The ornithologists are debating whether it was lightning or hail that hit the flock. At this time of the year they are in migration or gathered in flocks. I know here in Central Florida, the Red-winged Blackbirds have just begun coming back to my feeders after their summer in the north.

It is very sad and seems quite devastating to think about. I really enjoy watching them and especially have been challenged by trying to identify the female red-wing. One thing is for certain:

Are not two sparrows sold for a farthing? and one of them shall not fall on the ground without your Father. But the very hairs of your head are all numbered. Fear ye not therefore, ye are of more value than many sparrows. (Matthew 10:29-31 KJV)

I know they were not sparrows, but those verses apply to all the birds.

Red-winged Blackbirds (Agelaius phoeniceus) are in the Icteridae Family which includes Oropendolas, Orioles and Blackbirds. There are 108 members and they are perching birds (Passeriformes Order)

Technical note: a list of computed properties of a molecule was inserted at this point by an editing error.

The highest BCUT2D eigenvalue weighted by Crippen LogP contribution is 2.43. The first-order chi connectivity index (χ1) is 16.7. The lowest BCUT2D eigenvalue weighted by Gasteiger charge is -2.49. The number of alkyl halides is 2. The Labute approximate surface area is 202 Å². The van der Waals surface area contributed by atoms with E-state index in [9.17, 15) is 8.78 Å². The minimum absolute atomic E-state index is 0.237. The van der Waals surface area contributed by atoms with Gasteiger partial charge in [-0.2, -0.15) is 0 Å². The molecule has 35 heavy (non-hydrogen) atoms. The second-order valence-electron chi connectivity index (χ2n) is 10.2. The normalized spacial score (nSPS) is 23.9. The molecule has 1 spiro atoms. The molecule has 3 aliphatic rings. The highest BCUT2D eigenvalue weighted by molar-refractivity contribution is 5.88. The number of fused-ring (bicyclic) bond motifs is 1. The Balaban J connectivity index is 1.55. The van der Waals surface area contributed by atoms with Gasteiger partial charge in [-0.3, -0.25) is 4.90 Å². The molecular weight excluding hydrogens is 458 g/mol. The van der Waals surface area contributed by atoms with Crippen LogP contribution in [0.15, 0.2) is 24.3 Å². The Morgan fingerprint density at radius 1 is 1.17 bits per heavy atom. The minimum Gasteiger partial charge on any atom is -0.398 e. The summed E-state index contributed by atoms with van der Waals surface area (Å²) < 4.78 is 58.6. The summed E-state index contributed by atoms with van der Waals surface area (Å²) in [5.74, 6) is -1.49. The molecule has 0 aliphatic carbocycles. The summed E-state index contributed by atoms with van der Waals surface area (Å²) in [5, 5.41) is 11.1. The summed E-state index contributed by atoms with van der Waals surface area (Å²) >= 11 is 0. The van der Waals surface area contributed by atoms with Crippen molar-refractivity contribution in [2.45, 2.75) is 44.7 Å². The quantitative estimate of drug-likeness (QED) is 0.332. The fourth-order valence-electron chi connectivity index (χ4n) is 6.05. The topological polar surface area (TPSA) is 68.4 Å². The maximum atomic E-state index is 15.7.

Red-winged Blackbird (Agelaius phoeniceus) by Ray

Red-winged Blackbird (Agelaius phoeniceus) by Ray

The male Red-winged Blackbird has a red shoulder patch bordered by yellow or white and has black plumage. The female is brownish overall with heavy streaked underparts. The juveniles are similar to the female. They have sharply-pointed bills. They are about 8.75 inches (22 cm) long.

As I thought about them today, I imagined their summer up north with having the young and flying here and there gathering worms and insects to feed them. Then watched their young learn to fly and grow. Now, they may have been migrating down here to enjoy the winter. The Creator of them knew all about that and also knew this was going to happen.

Sad, yes, but what about us? Do we get busy with all of our activities, but forget that our lives are also in the Hands of the Creator, the Lord Jesus Christ?

Come now, you who say, “Today or tomorrow we will go to such and such a city, spend a year there, buy and sell, and make a profit”; whereas you do not know what will happen tomorrow. For what is your life? It is even a vapor that appears for a little time and then vanishes away. Instead you ought to say, “If the Lord wills, we shall live and do this or that.” (James 4:13-15 NKJV)

Quoted in yesterday’s sermon at Faith Baptist ~ “It is curious that people who are filled with horrified indignation whenever a cat kills a sparrow can hear that story of the killing of God told Sunday after Sunday and not experience any shock at all.” –Dorothy Sayers